Tech, innovation, start-ups

Generative AI for Marketing in B2B

AI is the perfect companion for Small Businesses. Here are some no-code tricks you can try with zero expertise.

“AI is not just the most important technology of our lifetime, but probably the most important in any lifetime. It’s going to be a new world of technology that’s as exciting as all the other worlds put together.”

Marc Bienoff, Salesforce CEO

That’s not a statement you can take lightly, especially since it’s coming from someone who knows a thing or two about the future of business: Salesforce powers a significant number of the world’s leading businesses, and it has access to the cores of the businesses that use it, so Bienoff’s visibility is pretty unrivalled.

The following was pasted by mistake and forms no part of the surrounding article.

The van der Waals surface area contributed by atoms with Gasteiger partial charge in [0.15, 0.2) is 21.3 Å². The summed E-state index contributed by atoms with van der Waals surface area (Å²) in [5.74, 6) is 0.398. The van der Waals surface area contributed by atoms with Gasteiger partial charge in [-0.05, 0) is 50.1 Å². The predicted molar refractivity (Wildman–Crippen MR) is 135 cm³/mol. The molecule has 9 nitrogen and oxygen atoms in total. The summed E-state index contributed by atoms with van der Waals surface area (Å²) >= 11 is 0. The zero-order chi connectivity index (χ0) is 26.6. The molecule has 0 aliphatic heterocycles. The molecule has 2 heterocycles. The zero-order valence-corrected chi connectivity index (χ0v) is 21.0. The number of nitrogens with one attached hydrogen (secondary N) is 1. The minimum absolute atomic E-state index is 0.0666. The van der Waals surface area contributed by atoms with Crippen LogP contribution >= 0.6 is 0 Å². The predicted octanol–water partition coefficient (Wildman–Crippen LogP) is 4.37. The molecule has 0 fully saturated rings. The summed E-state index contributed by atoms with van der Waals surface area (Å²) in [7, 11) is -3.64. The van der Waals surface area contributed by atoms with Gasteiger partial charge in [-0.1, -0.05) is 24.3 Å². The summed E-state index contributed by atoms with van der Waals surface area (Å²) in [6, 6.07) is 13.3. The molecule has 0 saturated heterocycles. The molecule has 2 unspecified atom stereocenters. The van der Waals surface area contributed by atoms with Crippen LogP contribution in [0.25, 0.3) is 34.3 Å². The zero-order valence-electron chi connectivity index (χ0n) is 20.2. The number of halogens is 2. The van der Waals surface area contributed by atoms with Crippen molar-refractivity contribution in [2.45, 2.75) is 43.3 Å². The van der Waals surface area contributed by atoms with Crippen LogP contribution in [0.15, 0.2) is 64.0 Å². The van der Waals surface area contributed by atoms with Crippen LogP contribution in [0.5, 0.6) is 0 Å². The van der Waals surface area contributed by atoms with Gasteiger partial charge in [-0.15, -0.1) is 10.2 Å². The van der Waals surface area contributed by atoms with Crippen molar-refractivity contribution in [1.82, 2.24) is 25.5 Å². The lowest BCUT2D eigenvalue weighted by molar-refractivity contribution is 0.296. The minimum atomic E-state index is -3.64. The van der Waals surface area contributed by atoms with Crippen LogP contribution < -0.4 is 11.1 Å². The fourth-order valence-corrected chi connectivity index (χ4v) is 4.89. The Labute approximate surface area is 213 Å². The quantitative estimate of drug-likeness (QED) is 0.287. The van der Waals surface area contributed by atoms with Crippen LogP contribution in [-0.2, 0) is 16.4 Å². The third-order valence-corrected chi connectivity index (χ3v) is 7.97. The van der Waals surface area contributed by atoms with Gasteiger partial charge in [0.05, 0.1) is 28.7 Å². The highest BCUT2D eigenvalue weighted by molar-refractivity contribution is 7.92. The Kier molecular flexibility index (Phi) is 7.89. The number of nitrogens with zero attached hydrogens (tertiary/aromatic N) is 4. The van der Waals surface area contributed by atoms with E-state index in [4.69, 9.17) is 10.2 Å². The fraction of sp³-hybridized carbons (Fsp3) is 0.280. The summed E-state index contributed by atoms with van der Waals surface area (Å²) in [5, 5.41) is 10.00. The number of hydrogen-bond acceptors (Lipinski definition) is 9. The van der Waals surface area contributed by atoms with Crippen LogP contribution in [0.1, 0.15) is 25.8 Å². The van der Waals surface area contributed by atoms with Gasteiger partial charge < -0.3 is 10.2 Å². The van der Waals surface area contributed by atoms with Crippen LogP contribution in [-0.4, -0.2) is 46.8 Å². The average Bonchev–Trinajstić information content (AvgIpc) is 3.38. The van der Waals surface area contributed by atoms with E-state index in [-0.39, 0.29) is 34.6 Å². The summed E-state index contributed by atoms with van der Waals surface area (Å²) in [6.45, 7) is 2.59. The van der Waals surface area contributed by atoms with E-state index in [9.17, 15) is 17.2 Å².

The problem with statements like these, coming from men like him, however, is that they can be seen as the kind of comment you read somewhere but can’t ever dream of implementing.

Big data comes to mind as a classic example. There was a time, around 5 years ago, when everyone was extolling the virtues of big data, but it was the kind of thing that you couldn’t really envisage using if you were a small to medium-sized business. There were very few applications for us mere mortals, and even if we could find ways to use big data, there was no hope for us ever affording an implementation.